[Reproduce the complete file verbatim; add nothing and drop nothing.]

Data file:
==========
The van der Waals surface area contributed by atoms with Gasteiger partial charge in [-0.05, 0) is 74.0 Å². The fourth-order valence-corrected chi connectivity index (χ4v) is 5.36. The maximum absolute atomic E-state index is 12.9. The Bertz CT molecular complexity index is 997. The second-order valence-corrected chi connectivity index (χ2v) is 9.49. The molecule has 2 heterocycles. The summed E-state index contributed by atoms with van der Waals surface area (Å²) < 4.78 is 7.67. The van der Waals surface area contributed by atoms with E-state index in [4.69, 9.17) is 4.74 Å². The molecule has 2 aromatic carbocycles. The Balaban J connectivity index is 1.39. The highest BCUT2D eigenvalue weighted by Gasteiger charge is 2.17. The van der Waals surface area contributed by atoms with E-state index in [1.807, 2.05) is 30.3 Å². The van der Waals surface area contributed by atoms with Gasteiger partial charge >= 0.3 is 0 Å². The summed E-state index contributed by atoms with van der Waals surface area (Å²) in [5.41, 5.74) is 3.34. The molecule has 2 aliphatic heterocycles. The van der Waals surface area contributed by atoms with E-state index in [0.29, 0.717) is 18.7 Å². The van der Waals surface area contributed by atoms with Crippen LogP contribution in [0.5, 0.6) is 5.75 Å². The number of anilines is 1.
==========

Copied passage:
The van der Waals surface area contributed by atoms with Gasteiger partial charge in [-0.05, 0) is 74.0 Å². The fourth-order valence-corrected chi connectivity index (χ4v) is 5.36. The maximum absolute atomic E-state index is 12.9. The Bertz CT molecular complexity index is 997. The second-order valence-corrected chi connectivity index (χ2v) is 9.49. The molecule has 2 heterocycles. The summed E-state index contributed by atoms with van der Waals surface area (Å²) < 4.78 is 7.67. The van der Waals surface area contributed by atoms with E-state index in [4.69, 9.17) is 4.74 Å². The molecule has 2 aromatic carbocycles. The Balaban J connectivity index is 1.39. The highest BCUT2D eigenvalue weighted by Gasteiger charge is 2.17. The van der Waals surface area contributed by atoms with E-state index in [1.807, 2.05) is 30.3 Å². The van der Waals surface area contributed by atoms with Gasteiger partial charge >= 0.3 is 0 Å². The summed E-state index contributed by atoms with van der Waals surface area (Å²) in [5.41, 5.74) is 3.34. The molecule has 2 aliphatic heterocycles. The van der Waals surface area contributed by atoms with E-state index in [0.29, 0.717) is 18.7 Å². The van der Waals surface area contributed by atoms with Crippen LogP contribution in [0.5, 0.6) is 5.75 Å². The number of anilines is 1.